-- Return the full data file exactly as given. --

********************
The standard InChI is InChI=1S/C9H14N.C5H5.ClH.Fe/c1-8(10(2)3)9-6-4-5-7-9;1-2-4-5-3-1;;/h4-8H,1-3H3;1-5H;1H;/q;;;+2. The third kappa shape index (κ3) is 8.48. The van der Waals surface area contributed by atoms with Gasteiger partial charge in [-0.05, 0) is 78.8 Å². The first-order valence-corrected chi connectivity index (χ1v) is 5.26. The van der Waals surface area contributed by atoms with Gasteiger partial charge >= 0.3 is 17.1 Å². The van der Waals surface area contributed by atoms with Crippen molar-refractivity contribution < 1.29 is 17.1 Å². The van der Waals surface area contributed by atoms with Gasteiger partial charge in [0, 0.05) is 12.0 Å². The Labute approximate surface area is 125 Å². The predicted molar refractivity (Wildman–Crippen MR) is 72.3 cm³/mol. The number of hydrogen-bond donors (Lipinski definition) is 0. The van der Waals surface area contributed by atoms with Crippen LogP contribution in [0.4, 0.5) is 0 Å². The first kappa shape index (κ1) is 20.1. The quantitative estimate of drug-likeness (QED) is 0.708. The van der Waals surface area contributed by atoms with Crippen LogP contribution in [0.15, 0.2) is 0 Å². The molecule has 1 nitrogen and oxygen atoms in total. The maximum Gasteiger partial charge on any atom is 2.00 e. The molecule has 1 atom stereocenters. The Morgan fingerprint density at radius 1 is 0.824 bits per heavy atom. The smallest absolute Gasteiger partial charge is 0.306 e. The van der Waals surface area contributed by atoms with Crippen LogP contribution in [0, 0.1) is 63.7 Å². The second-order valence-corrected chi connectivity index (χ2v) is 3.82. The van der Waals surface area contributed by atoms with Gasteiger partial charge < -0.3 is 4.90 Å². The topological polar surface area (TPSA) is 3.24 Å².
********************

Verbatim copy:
The standard InChI is InChI=1S/C9H14N.C5H5.ClH.Fe/c1-8(10(2)3)9-6-4-5-7-9;1-2-4-5-3-1;;/h4-8H,1-3H3;1-5H;1H;/q;;;+2. The third kappa shape index (κ3) is 8.48. The van der Waals surface area contributed by atoms with Gasteiger partial charge in [-0.05, 0) is 78.8 Å². The first-order valence-corrected chi connectivity index (χ1v) is 5.26. The van der Waals surface area contributed by atoms with Gasteiger partial charge >= 0.3 is 17.1 Å². The van der Waals surface area contributed by atoms with Crippen molar-refractivity contribution < 1.29 is 17.1 Å². The van der Waals surface area contributed by atoms with Gasteiger partial charge in [0, 0.05) is 12.0 Å². The Labute approximate surface area is 125 Å². The predicted molar refractivity (Wildman–Crippen MR) is 72.3 cm³/mol. The number of hydrogen-bond donors (Lipinski definition) is 0. The van der Waals surface area contributed by atoms with Crippen LogP contribution in [0.4, 0.5) is 0 Å². The first kappa shape index (κ1) is 20.1. The quantitative estimate of drug-likeness (QED) is 0.708. The van der Waals surface area contributed by atoms with Crippen LogP contribution in [0.15, 0.2) is 0 Å². The molecule has 1 nitrogen and oxygen atoms in total. The maximum Gasteiger partial charge on any atom is 2.00 e. The molecule has 1 atom stereocenters. The Morgan fingerprint density at radius 1 is 0.824 bits per heavy atom. The smallest absolute Gasteiger partial charge is 0.306 e. The van der Waals surface area contributed by atoms with Crippen LogP contribution in [0, 0.1) is 63.7 Å². The second-order valence-corrected chi connectivity index (χ2v) is 3.82. The van der Waals surface area contributed by atoms with Gasteiger partial charge < -0.3 is 4.90 Å². The topological polar surface area (TPSA) is 3.24 Å².